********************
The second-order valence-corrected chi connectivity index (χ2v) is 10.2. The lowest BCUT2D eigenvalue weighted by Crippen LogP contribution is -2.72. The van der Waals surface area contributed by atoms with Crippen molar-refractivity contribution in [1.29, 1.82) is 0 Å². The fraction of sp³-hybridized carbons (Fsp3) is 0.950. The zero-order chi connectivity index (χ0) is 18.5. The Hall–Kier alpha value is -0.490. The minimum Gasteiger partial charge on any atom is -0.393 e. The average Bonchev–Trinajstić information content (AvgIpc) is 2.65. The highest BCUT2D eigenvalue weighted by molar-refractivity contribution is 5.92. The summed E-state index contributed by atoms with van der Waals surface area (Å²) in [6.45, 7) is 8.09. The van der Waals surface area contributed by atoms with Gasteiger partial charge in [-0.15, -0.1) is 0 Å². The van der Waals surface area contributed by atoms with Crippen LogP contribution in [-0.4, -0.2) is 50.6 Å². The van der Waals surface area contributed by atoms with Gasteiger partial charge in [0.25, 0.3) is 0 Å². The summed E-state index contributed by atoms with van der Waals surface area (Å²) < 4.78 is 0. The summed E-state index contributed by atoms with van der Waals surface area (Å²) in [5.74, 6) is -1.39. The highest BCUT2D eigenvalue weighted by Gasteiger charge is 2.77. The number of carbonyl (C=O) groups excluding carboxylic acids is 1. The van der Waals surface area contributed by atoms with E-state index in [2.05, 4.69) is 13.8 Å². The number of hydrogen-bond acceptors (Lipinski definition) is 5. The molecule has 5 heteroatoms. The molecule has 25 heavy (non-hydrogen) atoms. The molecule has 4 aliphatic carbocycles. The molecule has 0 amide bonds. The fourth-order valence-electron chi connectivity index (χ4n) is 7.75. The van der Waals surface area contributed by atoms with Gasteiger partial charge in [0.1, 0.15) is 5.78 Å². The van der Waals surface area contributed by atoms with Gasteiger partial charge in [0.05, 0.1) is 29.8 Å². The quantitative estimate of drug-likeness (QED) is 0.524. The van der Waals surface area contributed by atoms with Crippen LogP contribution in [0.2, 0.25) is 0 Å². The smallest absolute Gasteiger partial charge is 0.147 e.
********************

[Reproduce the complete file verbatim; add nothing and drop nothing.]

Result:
The second-order valence-corrected chi connectivity index (χ2v) is 10.2. The lowest BCUT2D eigenvalue weighted by Crippen LogP contribution is -2.72. The van der Waals surface area contributed by atoms with Crippen molar-refractivity contribution in [1.29, 1.82) is 0 Å². The fraction of sp³-hybridized carbons (Fsp3) is 0.950. The zero-order chi connectivity index (χ0) is 18.5. The Hall–Kier alpha value is -0.490. The minimum Gasteiger partial charge on any atom is -0.393 e. The average Bonchev–Trinajstić information content (AvgIpc) is 2.65. The highest BCUT2D eigenvalue weighted by molar-refractivity contribution is 5.92. The summed E-state index contributed by atoms with van der Waals surface area (Å²) in [6.45, 7) is 8.09. The van der Waals surface area contributed by atoms with Gasteiger partial charge in [-0.15, -0.1) is 0 Å². The van der Waals surface area contributed by atoms with Crippen LogP contribution in [-0.4, -0.2) is 50.6 Å². The van der Waals surface area contributed by atoms with Gasteiger partial charge in [0.25, 0.3) is 0 Å². The summed E-state index contributed by atoms with van der Waals surface area (Å²) < 4.78 is 0. The summed E-state index contributed by atoms with van der Waals surface area (Å²) in [5.74, 6) is -1.39. The highest BCUT2D eigenvalue weighted by Gasteiger charge is 2.77. The number of carbonyl (C=O) groups excluding carboxylic acids is 1. The van der Waals surface area contributed by atoms with E-state index in [2.05, 4.69) is 13.8 Å². The number of hydrogen-bond acceptors (Lipinski definition) is 5. The molecule has 5 heteroatoms. The molecule has 25 heavy (non-hydrogen) atoms. The molecule has 4 aliphatic carbocycles. The molecule has 0 amide bonds. The fourth-order valence-electron chi connectivity index (χ4n) is 7.75. The van der Waals surface area contributed by atoms with Gasteiger partial charge in [0.1, 0.15) is 5.78 Å². The van der Waals surface area contributed by atoms with Gasteiger partial charge in [0.05, 0.1) is 29.8 Å². The quantitative estimate of drug-likeness (QED) is 0.524. The van der Waals surface area contributed by atoms with Crippen LogP contribution in [0.2, 0.25) is 0 Å². The smallest absolute Gasteiger partial charge is 0.147 e.